We investigated the preparation of single domain Ge(100):As surfaces in a metal-organic vapor phase epitaxy reactor. In situ reflection anisotropy spectra (RAS) of vicinal substrates change when arsenic is supplied either by tertiarybutylarsine or by background As 4 during annealing. Low energy electron diffraction shows mutually perpendicular orientations of dimers, scanning tunneling microscopy reveals distinct differences in the step structure, and x-ray photoelectron spectroscopy confirms differences in the As coverage of the Ge(100):As samples. Their RAS signals consist of contributions related to As dimer orientation and to step structure, enabling precise in situ control over preparation of single domain Ge(100):As surfaces.

  17. In situ control of As dimer orientation on Ge(100) surfaces

    Energy Technology Data Exchange (ETDEWEB)

    Brueckner, Sebastian; Doescher, Henning [Helmholtz-Zentrum Berlin, Hahn-Meitner-Platz 1, 14109 Berlin (Germany); Technische Universitaet Ilmenau, Institut fuer Physik, Postfach 10 05 65, 98684 Ilmenau (Germany); Supplie, Oliver; Luczak, Johannes [Helmholtz-Zentrum Berlin, Hahn-Meitner-Platz 1, 14109 Berlin (Germany); Barrigon, Enrique; Rey-Stolle, Ignacio [Instituto de Energia Solar, Universidad Politecnica de Madrid, Avda. Complutense s/n, 28040 Madrid (Spain); Kleinschmidt, Peter [Helmholtz-Zentrum Berlin, Hahn-Meitner-Platz 1, 14109 Berlin (Germany); CiS Forschungsinstitut fuer Mikrosensorik und Photovoltaik GmbH, Konrad-Zuse-Strasse 14, 99099 Erfurt (Germany); Hannappel, Thomas [Helmholtz-Zentrum Berlin, Hahn-Meitner-Platz 1, 14109 Berlin (Germany); Technische Universitaet Ilmenau, Institut fuer Physik, Postfach 10 05 65, 98684 Ilmenau (Germany); CiS Forschungsinstitut fuer Mikrosensorik und Photovoltaik GmbH, Konrad-Zuse-Strasse 14, 99099 Erfurt (Germany)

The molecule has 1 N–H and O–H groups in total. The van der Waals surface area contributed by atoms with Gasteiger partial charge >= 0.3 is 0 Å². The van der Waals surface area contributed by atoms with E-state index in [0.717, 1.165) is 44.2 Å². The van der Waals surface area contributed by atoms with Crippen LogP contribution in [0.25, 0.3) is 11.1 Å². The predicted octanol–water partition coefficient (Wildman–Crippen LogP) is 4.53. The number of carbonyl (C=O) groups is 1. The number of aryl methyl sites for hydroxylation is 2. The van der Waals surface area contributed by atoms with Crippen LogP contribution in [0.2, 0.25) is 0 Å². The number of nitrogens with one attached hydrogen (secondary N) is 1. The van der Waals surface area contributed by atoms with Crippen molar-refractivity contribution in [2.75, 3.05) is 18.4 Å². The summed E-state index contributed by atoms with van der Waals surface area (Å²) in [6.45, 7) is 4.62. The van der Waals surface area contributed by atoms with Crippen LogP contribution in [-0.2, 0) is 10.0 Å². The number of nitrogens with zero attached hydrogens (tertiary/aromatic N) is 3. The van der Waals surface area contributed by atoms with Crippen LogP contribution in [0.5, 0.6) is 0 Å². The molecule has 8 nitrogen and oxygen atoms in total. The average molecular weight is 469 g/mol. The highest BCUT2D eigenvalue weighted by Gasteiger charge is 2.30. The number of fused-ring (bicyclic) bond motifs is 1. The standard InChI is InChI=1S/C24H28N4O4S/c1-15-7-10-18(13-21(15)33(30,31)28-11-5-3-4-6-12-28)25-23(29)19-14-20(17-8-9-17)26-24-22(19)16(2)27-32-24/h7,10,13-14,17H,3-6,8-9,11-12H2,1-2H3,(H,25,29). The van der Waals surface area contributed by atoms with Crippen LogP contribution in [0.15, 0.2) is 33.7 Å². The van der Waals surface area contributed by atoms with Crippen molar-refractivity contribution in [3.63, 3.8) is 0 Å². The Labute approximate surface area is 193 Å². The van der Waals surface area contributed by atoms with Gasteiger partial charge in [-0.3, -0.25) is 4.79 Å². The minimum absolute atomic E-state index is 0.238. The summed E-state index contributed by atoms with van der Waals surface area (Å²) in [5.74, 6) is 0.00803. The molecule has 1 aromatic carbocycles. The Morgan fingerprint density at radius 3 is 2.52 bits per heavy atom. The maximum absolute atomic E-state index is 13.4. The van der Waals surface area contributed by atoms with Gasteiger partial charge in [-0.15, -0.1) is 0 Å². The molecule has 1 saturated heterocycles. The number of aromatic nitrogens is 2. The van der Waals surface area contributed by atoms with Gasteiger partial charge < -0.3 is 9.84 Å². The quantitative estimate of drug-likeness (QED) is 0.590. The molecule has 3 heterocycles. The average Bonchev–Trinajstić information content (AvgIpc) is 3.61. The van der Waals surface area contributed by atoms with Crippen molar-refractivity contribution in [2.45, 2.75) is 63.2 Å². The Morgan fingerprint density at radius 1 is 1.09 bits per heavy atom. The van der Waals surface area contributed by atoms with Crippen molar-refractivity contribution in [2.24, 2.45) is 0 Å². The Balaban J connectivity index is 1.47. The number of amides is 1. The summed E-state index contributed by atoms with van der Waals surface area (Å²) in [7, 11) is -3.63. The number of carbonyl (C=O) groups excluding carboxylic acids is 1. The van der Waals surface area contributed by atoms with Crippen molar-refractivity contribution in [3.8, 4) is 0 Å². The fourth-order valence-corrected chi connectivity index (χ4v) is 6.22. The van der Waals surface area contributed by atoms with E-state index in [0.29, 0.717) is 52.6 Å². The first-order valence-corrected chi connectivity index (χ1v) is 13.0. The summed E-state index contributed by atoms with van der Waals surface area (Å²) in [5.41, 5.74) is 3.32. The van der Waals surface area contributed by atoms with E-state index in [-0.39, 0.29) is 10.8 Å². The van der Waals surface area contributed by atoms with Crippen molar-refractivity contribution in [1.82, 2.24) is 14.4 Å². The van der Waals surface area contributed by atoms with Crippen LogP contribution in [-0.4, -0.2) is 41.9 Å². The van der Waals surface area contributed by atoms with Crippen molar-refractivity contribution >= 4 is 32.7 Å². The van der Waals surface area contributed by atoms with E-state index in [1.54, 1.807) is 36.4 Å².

2012-09-17

    We investigated the preparation of single domain Ge(100):As surfaces in a metal-organic vapor phase epitaxy reactor. In situ reflection anisotropy spectra (RAS) of vicinal substrates change when arsenic is supplied either by tertiarybutylarsine or by background As{sub 4} during annealing. Low energy electron diffraction shows mutually perpendicular orientations of dimers, scanning tunneling microscopy reveals distinct differences in the step structure, and x-ray photoelectron spectroscopy confirms differences in the As coverage of the Ge(100):As samples. Their RAS signals consist of contributions related to As dimer orientation and to step structure, enabling precise in situ control over preparation of single domain Ge(100):As surfaces.

  18. Does quality control matter? Surface urban heat island intensity variations estimated by satellite-derived land surface temperature products

    Science.gov (United States)

    Lai, Jiameng; Zhan, Wenfeng; Huang, Fan; Quan, Jinling; Hu, Leiqiu; Gao, Lun; Ju, Weimin

    2018-05-01